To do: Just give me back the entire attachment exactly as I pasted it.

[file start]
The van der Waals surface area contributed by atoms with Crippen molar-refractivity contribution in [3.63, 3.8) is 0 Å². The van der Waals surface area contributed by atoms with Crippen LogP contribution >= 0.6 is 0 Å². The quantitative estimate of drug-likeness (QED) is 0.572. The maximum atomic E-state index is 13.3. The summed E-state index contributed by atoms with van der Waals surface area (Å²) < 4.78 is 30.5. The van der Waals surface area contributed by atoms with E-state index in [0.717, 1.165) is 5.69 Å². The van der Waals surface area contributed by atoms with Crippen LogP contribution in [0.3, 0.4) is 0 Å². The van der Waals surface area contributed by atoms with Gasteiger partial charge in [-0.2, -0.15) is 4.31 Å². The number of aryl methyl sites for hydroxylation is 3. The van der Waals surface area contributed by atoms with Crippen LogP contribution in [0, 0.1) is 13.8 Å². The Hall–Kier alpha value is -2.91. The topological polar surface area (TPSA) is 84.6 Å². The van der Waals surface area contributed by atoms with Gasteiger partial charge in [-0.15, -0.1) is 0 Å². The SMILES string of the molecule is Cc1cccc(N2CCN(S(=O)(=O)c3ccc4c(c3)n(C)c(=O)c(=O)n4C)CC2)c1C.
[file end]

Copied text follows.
The van der Waals surface area contributed by atoms with Crippen molar-refractivity contribution in [3.63, 3.8) is 0 Å². The van der Waals surface area contributed by atoms with Crippen LogP contribution >= 0.6 is 0 Å². The quantitative estimate of drug-likeness (QED) is 0.572. The maximum atomic E-state index is 13.3. The summed E-state index contributed by atoms with van der Waals surface area (Å²) < 4.78 is 30.5. The van der Waals surface area contributed by atoms with E-state index in [0.717, 1.165) is 5.69 Å². The van der Waals surface area contributed by atoms with Crippen LogP contribution in [0.3, 0.4) is 0 Å². The van der Waals surface area contributed by atoms with Gasteiger partial charge in [-0.2, -0.15) is 4.31 Å². The number of aryl methyl sites for hydroxylation is 3. The van der Waals surface area contributed by atoms with Crippen LogP contribution in [0, 0.1) is 13.8 Å². The Hall–Kier alpha value is -2.91. The topological polar surface area (TPSA) is 84.6 Å². The van der Waals surface area contributed by atoms with Gasteiger partial charge in [-0.15, -0.1) is 0 Å². The SMILES string of the molecule is Cc1cccc(N2CCN(S(=O)(=O)c3ccc4c(c3)n(C)c(=O)c(=O)n4C)CC2)c1C.